Eduard Wiiralt. Gift from the Estonian Committee

Kumu Art Museum (3rd floor)


In April 2005, the Estonian Committee in Stockholm presented the Art Museum of Estonia with a significant part of Eduard Wiiralt’s legacy – 323 engravings, 919 drawings and sketches, 84 engraving plates and, in addition, an archive of the artist’s diaries, correspondence, photos, documentation, books, exhibition catalogues and journalistic material reflecting the reception of his works. The ceremony took place in the Stockholm State Archive in the presence of Jüri Kahn, Ambassador of the Republic of Estonia, Jaan Vilval, Chairman of the Estonian Committee, Ivar Paljak, Vice-Chairman of the Estonian Committee and the organiser of the donation, and Mai Levin, Head Specialist in the Art Museum of Estonia.


The preservation of Eduard Wiiralt’s legacy and its donation to the Art Museum of Estonia is one of the greatest cultural acts by émigré Estonians, the importance of which cannot be overestimated. Wiiralt was a brilliant artist, whose abundant oeuvre consists of interesting and valuable details. This exhibition displays 95 prints, the same number of drawings, 110 sketches, plates, tools, writings about Wiiralt, and his books.


Eduard Wiiralt died on 8 January 1954 in the Paris Danncourt Hospital on Clichy Avenue, of stomach cancer, and was buried on 12 January in Père-Lachaise Cemetery. The artist’s last place of residence in Sceaux, on 61 rue Houdan, contained a few of his personal belongings and the above-mentioned valuable artistic and art historical material, the destiny of which was determined by the envoy Kaarel Robert Pusta. Hoping for the future restoration of Estonian independence, it was decided to store the material in Stockholm under the administration of the Estonian Committee. With the help of Sten Karling, a former art history professor of Tartu University and then professor of art history in Stockholm University, Wiiralt’s legacy was taken to Stockholm, where it was initially kept in the rooms of the Academy of Arts on Fredsgatan. In 1987, it became possible to deposit it in the Swedish State Archive on Mariaberget. In both of these locations, scholars could study the collection, carefully systematised by the painter Juhan Nõmmik, and borrow works of art for exhibitions.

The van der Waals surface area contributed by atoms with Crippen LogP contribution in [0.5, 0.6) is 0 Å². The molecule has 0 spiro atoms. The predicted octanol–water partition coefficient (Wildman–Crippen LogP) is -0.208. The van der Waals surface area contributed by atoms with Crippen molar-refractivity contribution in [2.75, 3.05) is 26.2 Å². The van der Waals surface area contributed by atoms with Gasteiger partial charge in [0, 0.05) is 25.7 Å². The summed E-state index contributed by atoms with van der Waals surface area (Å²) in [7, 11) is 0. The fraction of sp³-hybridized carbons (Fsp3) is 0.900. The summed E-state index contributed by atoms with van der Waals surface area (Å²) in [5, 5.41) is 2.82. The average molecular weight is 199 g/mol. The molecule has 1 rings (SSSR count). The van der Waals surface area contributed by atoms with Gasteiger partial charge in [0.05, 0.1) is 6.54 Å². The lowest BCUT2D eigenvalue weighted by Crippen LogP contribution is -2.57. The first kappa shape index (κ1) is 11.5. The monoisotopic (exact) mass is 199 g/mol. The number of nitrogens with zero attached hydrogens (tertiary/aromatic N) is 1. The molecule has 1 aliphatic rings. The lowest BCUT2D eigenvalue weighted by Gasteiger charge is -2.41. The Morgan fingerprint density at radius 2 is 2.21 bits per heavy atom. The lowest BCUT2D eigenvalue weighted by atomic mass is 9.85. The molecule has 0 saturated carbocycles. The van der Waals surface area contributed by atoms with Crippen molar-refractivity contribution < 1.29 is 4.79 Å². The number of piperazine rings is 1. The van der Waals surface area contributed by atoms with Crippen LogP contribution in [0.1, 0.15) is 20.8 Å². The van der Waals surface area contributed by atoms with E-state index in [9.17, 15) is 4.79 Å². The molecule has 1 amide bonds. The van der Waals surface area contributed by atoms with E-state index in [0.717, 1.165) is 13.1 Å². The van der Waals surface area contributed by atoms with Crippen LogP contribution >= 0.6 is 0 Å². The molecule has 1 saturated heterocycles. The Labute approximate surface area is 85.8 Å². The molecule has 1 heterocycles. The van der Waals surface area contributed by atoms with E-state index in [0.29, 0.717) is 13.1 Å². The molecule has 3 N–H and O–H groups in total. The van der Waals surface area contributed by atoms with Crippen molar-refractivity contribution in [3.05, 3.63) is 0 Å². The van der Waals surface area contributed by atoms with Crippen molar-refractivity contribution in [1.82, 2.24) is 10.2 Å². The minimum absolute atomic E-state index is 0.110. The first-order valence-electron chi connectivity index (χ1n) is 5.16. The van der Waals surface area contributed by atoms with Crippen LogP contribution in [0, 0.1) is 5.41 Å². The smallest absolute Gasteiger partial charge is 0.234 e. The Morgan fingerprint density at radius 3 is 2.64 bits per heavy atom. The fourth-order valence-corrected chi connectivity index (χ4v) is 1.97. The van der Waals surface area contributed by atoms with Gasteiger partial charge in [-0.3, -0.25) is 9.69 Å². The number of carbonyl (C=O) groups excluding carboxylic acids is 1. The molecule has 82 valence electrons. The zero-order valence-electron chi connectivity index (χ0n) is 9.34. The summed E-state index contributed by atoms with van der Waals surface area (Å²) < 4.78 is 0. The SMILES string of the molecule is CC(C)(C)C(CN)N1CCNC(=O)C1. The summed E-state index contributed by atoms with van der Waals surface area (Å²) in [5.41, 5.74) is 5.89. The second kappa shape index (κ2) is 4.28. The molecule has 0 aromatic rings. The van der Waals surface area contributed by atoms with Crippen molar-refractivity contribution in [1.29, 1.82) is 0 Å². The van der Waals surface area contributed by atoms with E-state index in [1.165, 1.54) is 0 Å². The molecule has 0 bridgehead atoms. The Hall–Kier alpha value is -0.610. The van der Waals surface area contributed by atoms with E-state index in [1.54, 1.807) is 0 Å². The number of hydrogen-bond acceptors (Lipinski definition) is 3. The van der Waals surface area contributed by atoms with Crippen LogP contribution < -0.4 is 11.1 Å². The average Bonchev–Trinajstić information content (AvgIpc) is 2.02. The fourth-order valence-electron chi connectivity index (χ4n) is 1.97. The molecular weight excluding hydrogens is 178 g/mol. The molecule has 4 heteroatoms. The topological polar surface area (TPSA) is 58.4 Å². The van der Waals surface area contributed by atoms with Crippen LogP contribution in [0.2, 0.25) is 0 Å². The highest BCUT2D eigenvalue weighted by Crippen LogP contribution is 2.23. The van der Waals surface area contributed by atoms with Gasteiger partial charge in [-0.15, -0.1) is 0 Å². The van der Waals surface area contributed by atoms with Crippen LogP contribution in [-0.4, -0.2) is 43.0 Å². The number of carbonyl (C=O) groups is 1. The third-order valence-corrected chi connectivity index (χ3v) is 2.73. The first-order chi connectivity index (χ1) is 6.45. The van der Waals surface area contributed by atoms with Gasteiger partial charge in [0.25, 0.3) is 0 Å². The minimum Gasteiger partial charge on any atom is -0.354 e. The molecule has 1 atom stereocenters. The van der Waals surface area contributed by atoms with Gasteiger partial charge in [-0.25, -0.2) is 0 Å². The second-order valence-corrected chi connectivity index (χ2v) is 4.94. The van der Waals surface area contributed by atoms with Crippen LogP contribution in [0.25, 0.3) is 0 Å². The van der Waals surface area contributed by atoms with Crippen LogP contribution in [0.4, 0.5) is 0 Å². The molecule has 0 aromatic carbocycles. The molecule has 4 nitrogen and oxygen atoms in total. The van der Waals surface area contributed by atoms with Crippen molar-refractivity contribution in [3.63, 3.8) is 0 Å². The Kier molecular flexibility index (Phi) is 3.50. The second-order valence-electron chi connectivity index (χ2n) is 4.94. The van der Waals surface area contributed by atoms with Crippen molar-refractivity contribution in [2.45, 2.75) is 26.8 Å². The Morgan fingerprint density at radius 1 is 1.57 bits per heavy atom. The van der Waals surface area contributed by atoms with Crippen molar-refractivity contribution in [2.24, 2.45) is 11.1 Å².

Although the Art Museum of Estonia already had – primarily thanks to the great collector Alfred Rõude – a more than 3500-page Wiiralt collection, a considerable archive and 32 plates for 40 pieces from the artist’s earlier creative period, the gift by the Estonian Committee is a significant addition to the museum’s collection. Great value is attached to the artist’s preserved engraving plates from the years 1926–1953, as well as to his drawings and numerous sketches. Wiiralt was a masterful drawer, with an outstandingly unique style and lively imagination; even his smallest sketches could be considered masterpieces. His drawings not only show the value of preparation work but serve as wonderful independent examples of his craftmanship in drawing. The earliest prints in the gift collection are in a portfolio of linocuts from 1920, which contains 16 sheets instead of the usual 8.


The earliest work of art in the present exhibition is the 1925 wood engraving Oriental Motif – Wiiralt’s first engraving completed in Paris. There are some rare trial prints from the years 1925–1939 in Paris, prints from pieces whose plates were destroyed in Paris during the war years, as well as drawings and croquis drawings. An integral set is made up of works from Morocco, in the artist’s classical, crystallised style, from the years 1938–1939. The drawings for famous engravings created in Estonia during the war years – Monika, Estonian Girl (1942) and Virve (1943) – were kept private by the artist, which indicates how close to his heart the works were. His legacy also included numerous drawings of animals, which he took rather seriously, even though he was not a specialist in this field of art. Wiiralt generally did not adhere to the constricting limits of genres.


The gift from the Estonian Committee perfectly fills the gap in the art museum collection of Wiiralt’s works of art created after the war. Thanks to the donation, we are able to learn more about the pressure Wiiralt worked under, and the evolution of the content and style of his work in his last creative years, which were shadowed by illness.

Mai Levin, Exhibition Curator

The exhibition will be open until 4 October 2009.

The exhibition is accompanied by guided tours under the progamme Visit Art and lectures from the series Kumu Afternoons.

Guided tours begin at 1 p.m.
On 13 and14 June in Estonian
On 21 June in Russian

Kumu afternoons, beginning at 4 p.m.

April 26 Wiiralt’s Techniques. Mai Levin
May 3 Classic Wiiralt. Mai Levin
May 17 Paris after World War II. Mai Levin
May 24 Importance of Wiiralt for Me. Vive Tolli, Evi Tihemets, Avo Keerend